What is more troubling, is that Burmanization policies are also continued under the NLD. On 1 February in Loikaw, the state capital of Karenni State, 20 youths were arrested for protesting the attempts by the government to erect a statue of General Aung San, the founder of what is now the Myanmar Army and for many non-Bamar, the hero of independence and the country itself. However, for many people of ethnic nationality, they have their own heros, and their own martyrs, not a Burman whose efforts to engage with ethnic people have been betrayed by successive leaders of the Myanmar State. As Lum Zawng, and ethnic Kachin activist currently in jail under defamation charges after participating in peaceful protests against the war on the Kachin stated, “What we, ethnic people want is Aung San’s promise, not his Statue.”
Aung San’s promise was that ethnic people would be able to exercise their right to self-determination. While the NLD may focus on the particular article of the Constitution that bars Daw Aung San Suu Kyi from being president – 59(f) – it is the centralized Bamar-majority control under the military that has inflicted the most damage on the lives of ordinary people in Myanmar, particularly from ethnic communities. In order to establish a federal democracy and to remove the military from power, drastic amendments, or more aptly, the complete rewriting of the 2008 Constitution is vital. This would secure the conditions for durable peace and the protection of the rights of ethnic nationalities and religious minorities who have suffered for decades from the Buddhist Bamar statebuilding project of successive military regimes, and thus a genuine transition to democracy can begin in Myanmar.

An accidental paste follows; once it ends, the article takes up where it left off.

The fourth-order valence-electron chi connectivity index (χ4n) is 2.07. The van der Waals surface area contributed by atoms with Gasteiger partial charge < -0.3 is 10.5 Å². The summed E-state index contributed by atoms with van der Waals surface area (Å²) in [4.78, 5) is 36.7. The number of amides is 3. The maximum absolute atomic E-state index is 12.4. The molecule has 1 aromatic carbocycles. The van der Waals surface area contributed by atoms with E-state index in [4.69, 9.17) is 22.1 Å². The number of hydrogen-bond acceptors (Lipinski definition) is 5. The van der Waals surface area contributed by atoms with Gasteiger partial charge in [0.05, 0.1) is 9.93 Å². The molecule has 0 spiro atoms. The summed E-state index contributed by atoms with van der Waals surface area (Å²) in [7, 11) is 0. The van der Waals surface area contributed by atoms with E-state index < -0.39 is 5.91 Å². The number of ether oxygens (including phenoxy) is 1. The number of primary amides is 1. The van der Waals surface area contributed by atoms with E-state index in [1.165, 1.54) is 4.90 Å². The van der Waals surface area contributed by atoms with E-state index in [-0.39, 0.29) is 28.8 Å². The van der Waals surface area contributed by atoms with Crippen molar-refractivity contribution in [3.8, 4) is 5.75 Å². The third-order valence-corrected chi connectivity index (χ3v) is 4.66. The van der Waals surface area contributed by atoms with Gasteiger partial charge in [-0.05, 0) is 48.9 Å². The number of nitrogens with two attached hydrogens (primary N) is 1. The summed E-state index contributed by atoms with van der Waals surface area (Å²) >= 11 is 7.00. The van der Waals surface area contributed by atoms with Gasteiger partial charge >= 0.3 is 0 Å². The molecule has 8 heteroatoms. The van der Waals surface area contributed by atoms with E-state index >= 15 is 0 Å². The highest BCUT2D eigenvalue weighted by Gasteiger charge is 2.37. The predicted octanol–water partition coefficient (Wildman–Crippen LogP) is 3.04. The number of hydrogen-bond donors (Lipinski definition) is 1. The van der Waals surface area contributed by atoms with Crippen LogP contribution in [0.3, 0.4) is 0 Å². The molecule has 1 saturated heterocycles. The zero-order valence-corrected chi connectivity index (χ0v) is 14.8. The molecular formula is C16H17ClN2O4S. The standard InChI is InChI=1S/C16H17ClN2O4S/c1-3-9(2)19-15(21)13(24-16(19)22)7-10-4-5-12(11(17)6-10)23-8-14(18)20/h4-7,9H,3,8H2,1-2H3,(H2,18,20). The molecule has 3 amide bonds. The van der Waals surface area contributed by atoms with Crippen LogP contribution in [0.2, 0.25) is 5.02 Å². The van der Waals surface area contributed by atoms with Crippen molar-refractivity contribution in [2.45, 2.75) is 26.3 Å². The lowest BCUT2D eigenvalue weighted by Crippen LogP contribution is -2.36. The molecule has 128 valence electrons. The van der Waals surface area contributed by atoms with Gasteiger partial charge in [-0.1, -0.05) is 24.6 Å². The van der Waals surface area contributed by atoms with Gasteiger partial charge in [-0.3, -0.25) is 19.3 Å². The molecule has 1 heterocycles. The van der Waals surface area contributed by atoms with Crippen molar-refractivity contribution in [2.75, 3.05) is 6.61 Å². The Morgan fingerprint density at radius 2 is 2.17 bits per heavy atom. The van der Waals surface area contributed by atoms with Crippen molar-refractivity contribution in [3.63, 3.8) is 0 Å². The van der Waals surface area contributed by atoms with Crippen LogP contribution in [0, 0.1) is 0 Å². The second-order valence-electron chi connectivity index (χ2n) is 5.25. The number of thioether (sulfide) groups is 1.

One year following the 1988 pro-democracy uprising, the former military junta changed the country’s name from Burma to Myanmar overnight. Progressive Voice uses the term ‘Myanmar’ in acknowledgement that most people of the country use this term. However, the deception of inclusiveness and the historical process of coercion by the former State Peace and Development Council military regime into usage of ‘Myanmar’ rather than ‘Burma’ without the consent of the people is recognized and not forgotten. Thus, under certain circumstances, ‘Burma’ is used.
By Burma Human Rights Network
By Burma Campaign UK
By Human Rights Watch
By International Commission of Jurists
By International Karen Organization
By Karenni Civil Society Network
By Karenni Civil Society Network
By Office of the Secretary-General’s Special Envoy on Myanmar
By Save the Salween Network
By UNICEF Myanmar
By Free Expression Myanmar
By Human Rights Watch
By Saw Alex Htoo and Frank Scott
Progressive Voice is a participatory, rights-based policy research and advocacy organization that was born out of Burma Partnership. Burma Partnership officially ended its work on October 10, 2016 transitioning to a rights-based policy research and advocacy organization called Progressive Voice. For further information, please see our press release “Burma Partnership Celebrates Continuing Regional Solidarity for Burma and Embraces the Work Ahead for Progressive Voice.”